WORKS: Violin Concerto No. 4 in D minor; Sonata Varsavia (compl. by Spada)
PERFORMER: Gidon Kremer (violin) Vienna PO/Riccardo Muti
CATALOGUE NO: 446 718-2
Paganini’s Fourth Violin Concerto, first performed in 1831, shares with the others both a formal conservatism and a technical outlandishness that can still be startling. By treating this music seriously and affectionately, Gidon Kremer is able to sustain and even marry the two aspects. His warm, full tone and Romantic fluency invigorate the long legato phrases of the bel canto writing, saving it from the banality into which it can sometimes sink. Moreover, he brings his technical mastery to bear on the passages of musical fireworks – the double stopping, harmonics and spiccati – with an exuberance that prevents them from being too hard on the ear. His own cadenza is as barnstorming as anything that Paganini could have envisaged, weaving together themes from the concerto and from Schnittke’s A Paganini to create a gripping piece often of atonal modernity that complements and pays homage to Paganini’s inventiveness.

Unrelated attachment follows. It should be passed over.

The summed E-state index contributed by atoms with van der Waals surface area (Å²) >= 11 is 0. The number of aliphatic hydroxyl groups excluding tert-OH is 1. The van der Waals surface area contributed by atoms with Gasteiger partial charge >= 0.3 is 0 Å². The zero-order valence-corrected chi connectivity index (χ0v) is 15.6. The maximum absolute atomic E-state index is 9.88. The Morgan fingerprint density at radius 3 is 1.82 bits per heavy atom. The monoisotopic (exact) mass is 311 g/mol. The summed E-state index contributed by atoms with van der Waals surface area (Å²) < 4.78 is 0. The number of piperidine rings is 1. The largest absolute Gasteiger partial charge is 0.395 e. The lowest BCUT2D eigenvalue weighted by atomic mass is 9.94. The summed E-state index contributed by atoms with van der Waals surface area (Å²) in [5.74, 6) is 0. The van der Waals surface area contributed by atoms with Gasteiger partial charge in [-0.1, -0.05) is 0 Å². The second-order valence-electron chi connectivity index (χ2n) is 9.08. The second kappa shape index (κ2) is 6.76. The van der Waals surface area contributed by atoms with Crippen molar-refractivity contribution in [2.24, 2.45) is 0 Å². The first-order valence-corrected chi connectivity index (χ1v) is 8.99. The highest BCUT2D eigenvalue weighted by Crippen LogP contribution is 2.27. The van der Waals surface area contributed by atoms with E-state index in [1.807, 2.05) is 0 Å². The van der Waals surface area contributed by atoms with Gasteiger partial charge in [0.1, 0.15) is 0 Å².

The concerto is coupled (not over-generously) with the so-called Sonata Varsavia, a series of increasingly demanding variations on a mazurka by the Polish composer Józef Elsner. With the assured backing of the Vienna Philharmonic under Muti, Kremer again invests what is a bravura piece with a formidable musicality. William Humphreys-Jones